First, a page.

Friday, December 5, 2008

Environmental Sustainable Native Something

It feels like I haven't posted anything for a little bit, and for good reason. Before Thanksgiving I had a small electrical fire. No damage done, basically the extension cord powering my computer started bellowing out smoke, so I've had to move my operation down to the living room where I'm comfortably typing now.

I'm still going ahead with my plans to start a Native Plant Club and still toying with ideas for names. So far Native Yard of New Jersey or Environmental Gardens sound like the best one. There is a Native Plant club already in the state but they're widely based up north. Also sadly ALL of the links on their site that offer information on endangered or extinct species (and even completely lists of native plants) are broken! Go see for yourself.

It's not that I don't have faith in them at all. I don't know them, I'm not in contact with them. I just hope they're one of those organizations with big dreams but don't have the money to pay for and update a proper website. This actually happens a lot and a website with a good design can be very expensive. A simple 5 button (meaning 6 pages) can cost $1500 with the cost for yearly hosting and domain name renewal negotiable. You may be thinking well I'll just create my own website and I say "Good Fucking Luck!" Of course the 15 year old living next door might have a better offer but think about how responsible and experienced they'll be.

So my other choice for a name was Environmental Gardening and I was shocked to find one website actually had this as a catagory for a form of gardening. Actually a few website do this but it's strange that they also include "Native Plant Gardens" and "Sustainable Gardening" as separate categories. These should all be the same thing. Sustainable and Environmental gardens should be almost nothing but Native Plants! A few exceptions would be plants that are used in place of natives that also aren't invasive.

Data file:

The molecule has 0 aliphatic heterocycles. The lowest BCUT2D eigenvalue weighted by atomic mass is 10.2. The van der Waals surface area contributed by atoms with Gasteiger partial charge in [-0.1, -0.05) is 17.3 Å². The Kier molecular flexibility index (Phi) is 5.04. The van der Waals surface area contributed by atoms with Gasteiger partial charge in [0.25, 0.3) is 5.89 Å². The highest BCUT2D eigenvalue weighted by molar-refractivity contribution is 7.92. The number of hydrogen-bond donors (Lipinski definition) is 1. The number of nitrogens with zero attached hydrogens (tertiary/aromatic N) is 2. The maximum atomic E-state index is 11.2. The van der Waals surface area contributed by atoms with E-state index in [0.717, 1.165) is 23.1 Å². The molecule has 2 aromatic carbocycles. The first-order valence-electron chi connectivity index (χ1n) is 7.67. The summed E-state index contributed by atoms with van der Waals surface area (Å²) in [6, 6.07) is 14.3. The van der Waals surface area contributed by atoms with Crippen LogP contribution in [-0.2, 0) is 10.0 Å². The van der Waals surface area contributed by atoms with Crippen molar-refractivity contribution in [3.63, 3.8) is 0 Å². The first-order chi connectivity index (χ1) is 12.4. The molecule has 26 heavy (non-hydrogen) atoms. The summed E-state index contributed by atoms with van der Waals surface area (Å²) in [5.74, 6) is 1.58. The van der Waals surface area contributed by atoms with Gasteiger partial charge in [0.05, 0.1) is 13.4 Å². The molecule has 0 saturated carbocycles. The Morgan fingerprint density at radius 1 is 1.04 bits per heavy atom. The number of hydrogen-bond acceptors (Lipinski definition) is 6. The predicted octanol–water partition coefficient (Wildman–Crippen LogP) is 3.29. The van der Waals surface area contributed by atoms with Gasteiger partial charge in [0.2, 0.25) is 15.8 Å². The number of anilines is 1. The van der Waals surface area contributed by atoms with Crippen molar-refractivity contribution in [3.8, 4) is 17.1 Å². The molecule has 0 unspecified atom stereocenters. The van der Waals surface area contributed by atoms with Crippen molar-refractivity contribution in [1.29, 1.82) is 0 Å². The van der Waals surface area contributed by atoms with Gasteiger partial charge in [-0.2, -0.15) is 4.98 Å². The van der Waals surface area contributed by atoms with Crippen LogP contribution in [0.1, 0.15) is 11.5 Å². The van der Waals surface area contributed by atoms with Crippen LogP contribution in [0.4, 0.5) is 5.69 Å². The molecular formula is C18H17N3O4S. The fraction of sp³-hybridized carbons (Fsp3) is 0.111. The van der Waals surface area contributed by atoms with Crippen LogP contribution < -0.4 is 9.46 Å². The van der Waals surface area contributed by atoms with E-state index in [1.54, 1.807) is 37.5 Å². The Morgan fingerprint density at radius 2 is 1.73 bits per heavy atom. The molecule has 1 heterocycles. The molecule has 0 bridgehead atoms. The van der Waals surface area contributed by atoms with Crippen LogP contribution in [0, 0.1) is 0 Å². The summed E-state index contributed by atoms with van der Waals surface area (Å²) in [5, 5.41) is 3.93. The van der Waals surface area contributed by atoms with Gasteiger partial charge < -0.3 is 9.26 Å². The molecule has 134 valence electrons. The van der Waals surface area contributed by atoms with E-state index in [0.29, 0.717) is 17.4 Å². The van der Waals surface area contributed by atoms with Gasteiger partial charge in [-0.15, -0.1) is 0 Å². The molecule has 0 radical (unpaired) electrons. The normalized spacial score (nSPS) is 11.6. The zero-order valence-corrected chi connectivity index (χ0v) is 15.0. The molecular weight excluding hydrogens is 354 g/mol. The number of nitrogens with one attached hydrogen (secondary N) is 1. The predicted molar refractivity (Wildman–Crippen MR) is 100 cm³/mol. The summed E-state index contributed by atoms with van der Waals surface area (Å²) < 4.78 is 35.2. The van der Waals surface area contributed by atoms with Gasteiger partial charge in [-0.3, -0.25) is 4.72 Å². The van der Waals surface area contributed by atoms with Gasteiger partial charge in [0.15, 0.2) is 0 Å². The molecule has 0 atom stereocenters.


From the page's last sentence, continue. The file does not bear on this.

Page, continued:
Here is an example: America only has 3 or 4 native species/varieties of Apple tree (Malus) but the 300 to 400 or so other species/varieties are all alien species brought with us from Europe or specifically bread here in the US. The native apples still exist in the wild but aren't regularly farmed... I believe because they don't taste as apple-like. But here's the thing. The thing is all apples (as far as I know) are still usable by our native moths and butterflies as host plants. My non-native Snowdrift Crabapple tree can still be used as a host plant. Also it's tiny crabapple (berries?) can be eaten by birds. It's also a nice looking landscape plant because the small red berries stay on the plant. A number of shrubs do this too where the fruit stays on the foliage well into the winter. They remain there becuase the berries don't taste good but birds will eventually eat them as all the better tasting berries get eaten first.

You could argue they aren't native and displacing the native apples but at least these aren't bad for the environment. This turns into a simple matter of protecting a 3 to 4 species instead of removing a keystone that causes irreperable damage to the echosystem.